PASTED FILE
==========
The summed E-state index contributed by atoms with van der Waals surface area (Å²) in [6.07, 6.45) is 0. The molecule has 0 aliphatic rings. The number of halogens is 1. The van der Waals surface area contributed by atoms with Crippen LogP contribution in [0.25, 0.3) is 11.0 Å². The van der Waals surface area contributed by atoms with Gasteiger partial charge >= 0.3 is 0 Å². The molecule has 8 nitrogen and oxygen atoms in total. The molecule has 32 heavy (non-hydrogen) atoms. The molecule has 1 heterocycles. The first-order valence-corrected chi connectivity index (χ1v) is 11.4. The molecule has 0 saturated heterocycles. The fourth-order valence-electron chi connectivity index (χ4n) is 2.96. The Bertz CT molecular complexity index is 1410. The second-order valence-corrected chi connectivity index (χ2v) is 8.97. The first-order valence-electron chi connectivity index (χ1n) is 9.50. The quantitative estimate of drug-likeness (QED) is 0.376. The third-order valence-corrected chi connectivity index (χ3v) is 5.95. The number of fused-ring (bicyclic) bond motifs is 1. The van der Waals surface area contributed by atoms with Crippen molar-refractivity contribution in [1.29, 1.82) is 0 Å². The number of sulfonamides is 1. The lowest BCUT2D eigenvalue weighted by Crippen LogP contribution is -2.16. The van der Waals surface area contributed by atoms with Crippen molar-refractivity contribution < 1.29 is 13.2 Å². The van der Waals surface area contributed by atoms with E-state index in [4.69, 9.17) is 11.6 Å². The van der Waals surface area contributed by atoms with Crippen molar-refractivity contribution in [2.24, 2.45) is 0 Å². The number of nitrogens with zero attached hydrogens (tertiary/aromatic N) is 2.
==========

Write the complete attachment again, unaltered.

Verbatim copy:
The summed E-state index contributed by atoms with van der Waals surface area (Å²) in [6.07, 6.45) is 0. The molecule has 0 aliphatic rings. The number of halogens is 1. The van der Waals surface area contributed by atoms with Crippen LogP contribution in [0.25, 0.3) is 11.0 Å². The van der Waals surface area contributed by atoms with Gasteiger partial charge >= 0.3 is 0 Å². The molecule has 8 nitrogen and oxygen atoms in total. The molecule has 32 heavy (non-hydrogen) atoms. The molecule has 1 heterocycles. The first-order valence-corrected chi connectivity index (χ1v) is 11.4. The molecule has 0 saturated heterocycles. The fourth-order valence-electron chi connectivity index (χ4n) is 2.96. The Bertz CT molecular complexity index is 1410. The second-order valence-corrected chi connectivity index (χ2v) is 8.97. The first-order valence-electron chi connectivity index (χ1n) is 9.50. The quantitative estimate of drug-likeness (QED) is 0.376. The third-order valence-corrected chi connectivity index (χ3v) is 5.95. The number of fused-ring (bicyclic) bond motifs is 1. The van der Waals surface area contributed by atoms with Crippen molar-refractivity contribution in [1.29, 1.82) is 0 Å². The number of sulfonamides is 1. The lowest BCUT2D eigenvalue weighted by Crippen LogP contribution is -2.16. The van der Waals surface area contributed by atoms with Crippen molar-refractivity contribution < 1.29 is 13.2 Å². The van der Waals surface area contributed by atoms with E-state index in [4.69, 9.17) is 11.6 Å². The van der Waals surface area contributed by atoms with Crippen molar-refractivity contribution in [2.24, 2.45) is 0 Å². The number of nitrogens with zero attached hydrogens (tertiary/aromatic N) is 2.